Humor for Speakers

Should You Use Humor in Your Speech / Presentation

by John Cantu ©

If you are a professional comedian and/or humorist you can skip this section. These tips are for the person who is unsure or nervous about even starting to use humor. In The First Steps in Adding Humor to Your Presentation you'll find valuable information for the performer / speaker with experience.

There's an oft told aphorism in the National Speakers' Association: "Do you need to use humor in your talks?" "No. Only if you want to get paid."

And to this Cantu says, "Baloney." For many of my humor professional colleagues, this is heresy. But first things first. Humor is simply one of many tools you can use to make a speech / presentation more clear, more interesting, more vivid, more entertaining, more memorable, more whatever. Your speeches will have the greatest impact when they stem from the authentic you.

So, in answer to the question should you use humor in your material, I say, "Are you authentically funny?" Ask yourself: "In everyday life do I sometimes make my friends, my colleagues, and/or my relatives laugh?" If your answer is a resounding and immediate "Yes" wait, your section is coming up.

If your answer is something else, first please understand exactly what the previous sentence means. I am not saying ask yourself, "Do I think I am funny?" or "Am I funny?" Because you can be funny even if you don't perceive yourself to be funny. Reality and one's perception of reality can very often be two very different things. I am not saying ask yourself, "Do I enjoy telling jokes?" or "Can I tell jokes people laugh at?" You can be funny even if you don't enjoy jokes.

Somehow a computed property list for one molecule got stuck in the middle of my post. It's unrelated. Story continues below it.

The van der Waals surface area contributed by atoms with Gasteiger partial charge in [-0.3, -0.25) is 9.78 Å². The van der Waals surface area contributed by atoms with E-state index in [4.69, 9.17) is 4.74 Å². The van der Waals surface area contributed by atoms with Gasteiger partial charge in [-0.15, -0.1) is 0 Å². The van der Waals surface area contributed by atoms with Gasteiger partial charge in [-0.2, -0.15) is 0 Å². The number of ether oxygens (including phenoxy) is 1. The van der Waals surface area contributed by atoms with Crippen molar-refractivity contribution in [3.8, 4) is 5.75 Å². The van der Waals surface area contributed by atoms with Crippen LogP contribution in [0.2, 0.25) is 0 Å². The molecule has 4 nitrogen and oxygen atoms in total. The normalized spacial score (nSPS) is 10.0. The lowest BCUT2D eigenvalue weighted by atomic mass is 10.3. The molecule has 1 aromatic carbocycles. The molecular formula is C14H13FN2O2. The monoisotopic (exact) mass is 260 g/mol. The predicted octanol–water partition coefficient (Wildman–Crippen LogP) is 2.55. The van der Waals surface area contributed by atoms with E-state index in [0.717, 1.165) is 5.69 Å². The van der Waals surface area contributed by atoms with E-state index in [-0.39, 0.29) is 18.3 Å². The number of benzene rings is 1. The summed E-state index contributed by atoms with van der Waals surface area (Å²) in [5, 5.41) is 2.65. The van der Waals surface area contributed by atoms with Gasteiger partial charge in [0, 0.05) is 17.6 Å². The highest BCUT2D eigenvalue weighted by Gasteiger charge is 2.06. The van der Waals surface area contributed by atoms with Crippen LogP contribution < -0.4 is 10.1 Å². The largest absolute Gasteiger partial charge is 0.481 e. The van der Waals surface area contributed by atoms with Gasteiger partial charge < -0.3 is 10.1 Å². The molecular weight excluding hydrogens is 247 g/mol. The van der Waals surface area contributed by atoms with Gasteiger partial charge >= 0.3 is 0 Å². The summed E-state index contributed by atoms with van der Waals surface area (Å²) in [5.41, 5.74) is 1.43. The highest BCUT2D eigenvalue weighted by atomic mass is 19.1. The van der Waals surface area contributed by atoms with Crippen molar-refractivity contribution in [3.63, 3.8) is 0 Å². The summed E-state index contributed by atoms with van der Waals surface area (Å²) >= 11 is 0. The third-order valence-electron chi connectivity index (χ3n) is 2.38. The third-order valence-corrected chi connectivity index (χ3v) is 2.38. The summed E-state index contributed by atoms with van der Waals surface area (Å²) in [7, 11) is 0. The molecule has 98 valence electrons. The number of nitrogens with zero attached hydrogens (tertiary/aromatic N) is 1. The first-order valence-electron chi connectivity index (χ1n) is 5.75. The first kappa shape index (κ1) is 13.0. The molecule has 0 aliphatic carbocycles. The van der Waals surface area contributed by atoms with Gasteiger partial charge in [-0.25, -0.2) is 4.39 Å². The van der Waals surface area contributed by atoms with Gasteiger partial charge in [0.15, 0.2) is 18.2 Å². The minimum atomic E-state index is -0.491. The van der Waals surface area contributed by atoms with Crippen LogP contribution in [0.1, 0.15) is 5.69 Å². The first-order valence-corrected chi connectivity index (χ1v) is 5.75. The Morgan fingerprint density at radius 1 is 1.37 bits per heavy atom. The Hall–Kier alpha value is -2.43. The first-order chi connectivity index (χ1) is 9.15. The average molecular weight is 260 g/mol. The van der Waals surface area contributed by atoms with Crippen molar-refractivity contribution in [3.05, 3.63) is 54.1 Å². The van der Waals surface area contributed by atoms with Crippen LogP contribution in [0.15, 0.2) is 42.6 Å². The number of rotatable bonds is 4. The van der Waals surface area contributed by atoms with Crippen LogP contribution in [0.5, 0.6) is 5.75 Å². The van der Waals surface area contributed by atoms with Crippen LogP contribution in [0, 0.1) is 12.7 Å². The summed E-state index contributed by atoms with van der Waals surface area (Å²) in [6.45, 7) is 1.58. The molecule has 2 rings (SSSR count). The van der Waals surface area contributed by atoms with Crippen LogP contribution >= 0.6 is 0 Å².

I'm simply saying ask yourself: "In day-to-day life, do some people, at some times, laugh at some things I say or do?" If the answer is "Yes," skip the next paragraph.

If your answer is "I don't know" or "No" don't give up hope quite yet. What you need to do is take a personal-funny awareness inventory. You may be funnier than you think. You may be the funniest person in your gang and if you're not aware of it, you might not be using your skill to full advantage. Read on to discover if you actually have an innate funny bone that can be transferred to the stage / platform.

So, the first thing you have to do is simply determine IF people actually LAUGH at some things you do or say. You do this by keeping a laugh journal for three weeks. In your laugh journal you simply note EVERY TIME SOMEONE LAUGHS at something you did or said - regardless of whether you meant it to be funny or regardless if you understood why they laughed. This is merely a simple objective observation of the actions of people around you.

At the end of three weeks total up the number of laughs you have generated - a strictly objective tally.

If you had none, zip, zilch, nada. Okay. Sorry. Stick to other forms of making your speeches / presentations clearer, more interesting, more vivid, more entertaining, more memorable.

Did you have a total of one or more? If you have made people laugh one or more times you ARE somehow/somewhat funny, even if you have no understanding of how you are funny. And anything you do once, you can do twice. And anything you do twice you can probably do three times and anything you an do three times you can....

And then you can start learning how to do it better, quicker, faster, and more professionally.

NEXT: The First Steps in Adding Humor to Your Presentation

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